Wikileaks: U.S. Wanted Venezuela’s Equivalent Of “Larry The Cable Guy” To Challenge Hugo Chavez

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September 15, 2011 7:59 p.m.

A classified cable from the most recent batch of “Wikileaks” suggests U.S. officials were enthusiastic about a quixotic bid by a Venezuelan comedian who challenged President Hugo Chavez.

The cable – which is admittedly quite tongue-in-cheek in tone – dates from 10 July, 2006, and deals with the preparatory stages of an eventually aborted presidential run by Venezuelan funnyman, Benjamin Rausseo.

Rausseo is better known to Venezuelans as “El Conde del Guacharo” (literally, “The Count of Oilbird”) – a downmarket satirical character that’s basically Venezuela’s equivalent of “Larry the Cable Guy.” The writer of the classified document describes Rausseo’s humor as “crude and vulgar,” and urges the reader: “think, ‘Beverly Hillbillies’ meets ‘Cheech and Chong.'”Despite this, the nameless American diplomat-author writes, “we sure would like to see him run,” and continues:

“We intend to maintain quiet contact with El Conde to see how his campaign ‘stands up.’ He might prove to be the only opposition presidential candidate with whom we could maintain a public relationship without provoking a Chavista explosion.”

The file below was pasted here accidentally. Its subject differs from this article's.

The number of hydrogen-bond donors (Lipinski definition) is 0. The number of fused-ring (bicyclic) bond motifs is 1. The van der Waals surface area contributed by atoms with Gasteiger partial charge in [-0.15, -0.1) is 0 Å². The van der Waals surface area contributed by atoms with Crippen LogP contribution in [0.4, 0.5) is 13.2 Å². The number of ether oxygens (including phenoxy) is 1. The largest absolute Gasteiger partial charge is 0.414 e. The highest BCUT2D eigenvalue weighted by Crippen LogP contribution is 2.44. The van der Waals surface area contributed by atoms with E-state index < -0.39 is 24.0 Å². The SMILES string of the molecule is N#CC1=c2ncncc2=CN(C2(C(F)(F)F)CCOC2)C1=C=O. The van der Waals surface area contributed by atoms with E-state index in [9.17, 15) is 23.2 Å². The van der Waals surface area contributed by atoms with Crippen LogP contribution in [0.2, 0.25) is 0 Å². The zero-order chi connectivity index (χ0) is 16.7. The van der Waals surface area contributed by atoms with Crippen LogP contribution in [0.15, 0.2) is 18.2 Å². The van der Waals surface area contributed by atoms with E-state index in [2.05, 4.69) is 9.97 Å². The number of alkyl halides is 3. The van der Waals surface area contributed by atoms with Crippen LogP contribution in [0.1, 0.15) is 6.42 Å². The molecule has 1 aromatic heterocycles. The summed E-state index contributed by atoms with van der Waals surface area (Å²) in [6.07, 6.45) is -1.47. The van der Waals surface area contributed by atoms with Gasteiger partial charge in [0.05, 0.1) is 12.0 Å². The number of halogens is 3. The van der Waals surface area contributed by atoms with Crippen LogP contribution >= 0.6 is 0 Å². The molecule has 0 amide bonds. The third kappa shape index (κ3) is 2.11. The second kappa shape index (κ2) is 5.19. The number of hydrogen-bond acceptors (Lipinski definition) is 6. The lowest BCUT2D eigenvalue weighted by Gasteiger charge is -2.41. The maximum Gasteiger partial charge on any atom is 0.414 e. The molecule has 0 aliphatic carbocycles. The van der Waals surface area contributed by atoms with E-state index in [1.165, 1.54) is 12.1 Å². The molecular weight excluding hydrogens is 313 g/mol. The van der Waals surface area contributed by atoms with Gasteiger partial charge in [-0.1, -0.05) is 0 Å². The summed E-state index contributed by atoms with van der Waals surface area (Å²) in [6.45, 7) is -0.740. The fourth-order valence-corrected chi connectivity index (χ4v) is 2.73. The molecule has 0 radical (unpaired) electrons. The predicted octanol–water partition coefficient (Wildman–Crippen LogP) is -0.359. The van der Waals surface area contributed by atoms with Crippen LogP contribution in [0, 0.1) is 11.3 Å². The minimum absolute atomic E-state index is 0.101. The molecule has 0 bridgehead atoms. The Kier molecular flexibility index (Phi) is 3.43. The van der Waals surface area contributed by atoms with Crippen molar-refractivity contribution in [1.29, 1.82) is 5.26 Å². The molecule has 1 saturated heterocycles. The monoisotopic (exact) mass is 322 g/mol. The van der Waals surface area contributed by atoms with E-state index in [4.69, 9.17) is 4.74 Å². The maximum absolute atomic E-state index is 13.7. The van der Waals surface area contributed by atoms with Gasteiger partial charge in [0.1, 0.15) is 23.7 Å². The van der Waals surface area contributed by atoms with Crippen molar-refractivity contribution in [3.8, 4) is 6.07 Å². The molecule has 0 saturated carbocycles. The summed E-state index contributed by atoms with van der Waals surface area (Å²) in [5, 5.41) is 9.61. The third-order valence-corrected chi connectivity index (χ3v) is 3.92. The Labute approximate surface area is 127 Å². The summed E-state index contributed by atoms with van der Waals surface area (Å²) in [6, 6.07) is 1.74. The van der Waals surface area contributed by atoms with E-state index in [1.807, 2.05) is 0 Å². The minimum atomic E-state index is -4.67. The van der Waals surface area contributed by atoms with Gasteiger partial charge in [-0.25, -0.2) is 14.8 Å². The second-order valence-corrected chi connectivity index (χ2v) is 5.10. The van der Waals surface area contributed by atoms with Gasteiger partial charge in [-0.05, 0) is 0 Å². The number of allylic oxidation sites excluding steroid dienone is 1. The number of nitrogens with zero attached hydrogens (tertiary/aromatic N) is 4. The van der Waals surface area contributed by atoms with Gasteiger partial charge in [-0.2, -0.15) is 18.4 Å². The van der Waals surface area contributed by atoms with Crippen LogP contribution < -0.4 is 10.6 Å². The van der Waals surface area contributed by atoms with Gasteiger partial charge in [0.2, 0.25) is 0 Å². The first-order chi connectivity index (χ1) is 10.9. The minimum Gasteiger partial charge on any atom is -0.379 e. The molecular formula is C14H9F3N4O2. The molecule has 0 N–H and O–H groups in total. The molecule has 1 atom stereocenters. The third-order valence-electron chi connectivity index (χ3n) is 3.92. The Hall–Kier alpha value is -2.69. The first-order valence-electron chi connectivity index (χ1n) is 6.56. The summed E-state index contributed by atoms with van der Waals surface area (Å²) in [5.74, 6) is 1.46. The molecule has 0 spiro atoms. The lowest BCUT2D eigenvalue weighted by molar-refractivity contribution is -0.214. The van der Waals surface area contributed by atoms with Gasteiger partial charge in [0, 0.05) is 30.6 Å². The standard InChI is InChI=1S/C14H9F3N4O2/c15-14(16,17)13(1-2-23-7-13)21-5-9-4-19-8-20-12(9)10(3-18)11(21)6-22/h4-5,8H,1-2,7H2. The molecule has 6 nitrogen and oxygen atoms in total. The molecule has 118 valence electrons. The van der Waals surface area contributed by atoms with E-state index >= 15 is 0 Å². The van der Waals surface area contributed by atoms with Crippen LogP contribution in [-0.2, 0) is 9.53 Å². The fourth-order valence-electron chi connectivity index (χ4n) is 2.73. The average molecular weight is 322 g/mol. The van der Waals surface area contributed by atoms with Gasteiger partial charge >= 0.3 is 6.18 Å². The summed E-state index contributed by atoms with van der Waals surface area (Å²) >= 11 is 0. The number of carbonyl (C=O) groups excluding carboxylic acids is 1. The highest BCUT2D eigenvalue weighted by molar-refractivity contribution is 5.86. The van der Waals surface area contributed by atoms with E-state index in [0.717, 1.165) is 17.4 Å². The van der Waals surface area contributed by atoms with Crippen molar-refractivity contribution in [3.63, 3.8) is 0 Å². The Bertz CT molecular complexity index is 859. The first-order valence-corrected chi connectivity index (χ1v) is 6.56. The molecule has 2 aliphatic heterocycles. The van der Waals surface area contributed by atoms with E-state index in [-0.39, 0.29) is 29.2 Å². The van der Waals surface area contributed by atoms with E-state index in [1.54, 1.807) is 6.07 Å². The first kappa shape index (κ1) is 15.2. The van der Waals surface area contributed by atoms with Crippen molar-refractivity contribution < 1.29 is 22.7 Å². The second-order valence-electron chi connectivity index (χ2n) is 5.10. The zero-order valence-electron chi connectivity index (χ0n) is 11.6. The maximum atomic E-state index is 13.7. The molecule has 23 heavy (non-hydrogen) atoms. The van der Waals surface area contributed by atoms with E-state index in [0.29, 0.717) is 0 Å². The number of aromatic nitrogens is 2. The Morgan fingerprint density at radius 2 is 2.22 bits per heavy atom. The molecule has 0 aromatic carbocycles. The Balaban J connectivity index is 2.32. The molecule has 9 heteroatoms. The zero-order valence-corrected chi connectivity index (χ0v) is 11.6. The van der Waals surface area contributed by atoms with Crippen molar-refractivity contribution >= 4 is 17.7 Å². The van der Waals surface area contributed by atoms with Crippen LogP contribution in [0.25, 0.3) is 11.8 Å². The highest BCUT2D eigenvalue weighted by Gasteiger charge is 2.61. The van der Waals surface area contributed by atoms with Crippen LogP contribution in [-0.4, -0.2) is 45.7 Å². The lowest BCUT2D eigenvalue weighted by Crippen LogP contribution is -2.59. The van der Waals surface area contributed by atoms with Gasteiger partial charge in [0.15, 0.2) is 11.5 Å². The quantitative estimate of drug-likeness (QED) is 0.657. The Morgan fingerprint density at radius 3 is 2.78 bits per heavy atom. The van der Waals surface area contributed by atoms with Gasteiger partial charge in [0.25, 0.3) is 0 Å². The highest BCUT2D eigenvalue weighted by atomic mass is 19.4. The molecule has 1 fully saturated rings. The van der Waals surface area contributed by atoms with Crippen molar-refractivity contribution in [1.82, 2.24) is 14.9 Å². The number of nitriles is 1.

The writer concedes that Rausseo’s bid is “probably a non-starter.” However, he supports the campaign nonetheless because “El Conde’s homespun humor could land potshots within the Chavez camp” and “even knock Chavez off balance now and then.”

It was Chavez, though, who had the last laugh. Three weeks before the election date, Rausseo withdrew, having failed to make it into the top tier of the polls. He endorsed neither Chavez nor the main opposition challenger.

The cable may also provoke interest among Venezuelans because of the author’s blunt remarks about the humorlessness of Chavez’s so-called “Bolivarian Revolution.” He writes, for instance,

“Once upon a time, Venezuelans were thought to be a funny group. But years of acrimonious Chavez rants have mutated humor into a Frankenstein fusion of satire, meanness, and revenge. The Bolivarian Revolution, sadly, is not funny.

The writer himself attempts to be, for instance slotting in references to Seinfeld and The Addams Family when discussing Chavez’s fellow “revolutionaries.” “Laughing at oneself,” he writes, “may be a self-effacing act of humility, but to apply it to the sacrosanct Revolution would be a traitorous sign of weakness.” He jokes that this is why then-Caracas Mayor Juan Barreto is not “betting the other Caracas municipal mayors that he is indeed ‘master of his domain.'” The author writes of Venezuela’s then-Attorney General that “an Isaias-Rodriguez-as-Uncle-Fester routine would at least make the Chavistas tolerable.”

However, he concludes that government officials aren’t about to yank out their DVD box sets of American comedies because:

“A healthy dose of light-hearted humor, we speculate, would be like a virus to the cold Bolivarian propaganda machine.”

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